Claude Monet’s paintings are older than Chekhov’s plays.  Yet, to the public, the plays are viewed as “old” and the paintings aren’t.

Who’s fault is that?

caryl churchill david hockney footlights
Caryl Churchill and David Hockney

And there is a cascading effect.  When tradition is lost, the context of more recent classic work is left adrift.  For example, playwright Caryl Churchill and painter David Hockney are contemporaries.  Both are well-known within their respective art communities and both are highly accomplished.  I wonder, however, who’s had larger recognition outside those art communities?

The more the audience has engaged an art form’s classics, the closer their sophistication is to that of the best practicing artists of their own time.  The audience can then keep up when these current artists bend or expand the conventions of the art form.  Painting would be in a very sad state indeed if drawing perspective were still considered as innovative today as it was when introduced over 500 years ago.

Einstein is old news.  Very old.  Yet I still delight is discussing him with the newly initiated because it quickly brings me to more recent topics like the operation of GPS devices (which requires an understanding of relativity) or the manufacturing of circuits on silicon (which requires an understanding of quantum mechanics).

Similarly, the more theaters popularize the classics – from 100, 50, or 30 years ago – the more flexibility current playwrights have to expand the art form.  Embracing the classics of the past creates the classics of the future – those that excite performers and audiences alike.

About Kevin Delin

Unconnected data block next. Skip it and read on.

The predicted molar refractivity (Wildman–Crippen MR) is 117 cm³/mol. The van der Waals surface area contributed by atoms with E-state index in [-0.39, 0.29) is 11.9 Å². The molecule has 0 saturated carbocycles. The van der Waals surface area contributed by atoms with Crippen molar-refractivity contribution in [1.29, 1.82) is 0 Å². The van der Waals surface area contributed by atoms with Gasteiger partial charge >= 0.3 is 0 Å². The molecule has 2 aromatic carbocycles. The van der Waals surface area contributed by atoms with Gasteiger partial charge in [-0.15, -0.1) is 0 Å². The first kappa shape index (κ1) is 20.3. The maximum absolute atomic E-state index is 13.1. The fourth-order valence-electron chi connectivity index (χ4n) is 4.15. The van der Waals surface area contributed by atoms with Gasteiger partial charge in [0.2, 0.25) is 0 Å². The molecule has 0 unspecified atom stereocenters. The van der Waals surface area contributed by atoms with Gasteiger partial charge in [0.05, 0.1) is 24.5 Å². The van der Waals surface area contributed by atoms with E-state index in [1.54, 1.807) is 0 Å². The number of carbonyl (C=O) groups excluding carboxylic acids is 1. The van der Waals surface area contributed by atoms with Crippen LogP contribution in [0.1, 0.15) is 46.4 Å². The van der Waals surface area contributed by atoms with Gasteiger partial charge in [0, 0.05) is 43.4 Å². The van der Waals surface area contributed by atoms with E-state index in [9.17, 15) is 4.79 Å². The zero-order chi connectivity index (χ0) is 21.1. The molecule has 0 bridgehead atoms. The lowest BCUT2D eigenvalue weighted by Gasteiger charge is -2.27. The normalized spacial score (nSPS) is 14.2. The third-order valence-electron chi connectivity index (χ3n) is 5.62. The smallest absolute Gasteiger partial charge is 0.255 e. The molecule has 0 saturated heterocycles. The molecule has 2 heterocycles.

Kevin Delin is a Los Angeles-based writer and scientist. He has 4 degrees from MIT, including a PhD in physics, and co-authored Foundations of Applied Superconductivity, a popular internationally-used textbook on superconductivity. While at MIT, he also took writing courses from author Frank Conroy, poet Stephen Tapscott, and playwright A.R. Gurney, the latter becoming a life-long mentor. After a post-graduate stretch in Silicon Valley, he worked at NASA where he invented and patented the Sensor Web, a unique wireless sensor system suitable for Mars (and Earth). Kevin is also a member of the Antaeus Theatre Company Playwrights Lab. His numerous pieces on art and society have bylines in American Theatre, LA Weekly, Script Magazine, Footlights, and Stage Raw. His adventures include deploying his technology with firefighters in first response operations, inventing the future with venture capitalists in Silicon Valley, and solving national security issues with generals inside the Pentagon. He’s the recipient of the prestigious NASA Exceptional Achievement Medal and, drawing from his extensive tech background, professionally advises storytellers who want to ground their work in science. He tweets at @kdelin and his stage plays can be found on the New Play Exchange. His other writings are at kevindelin.com.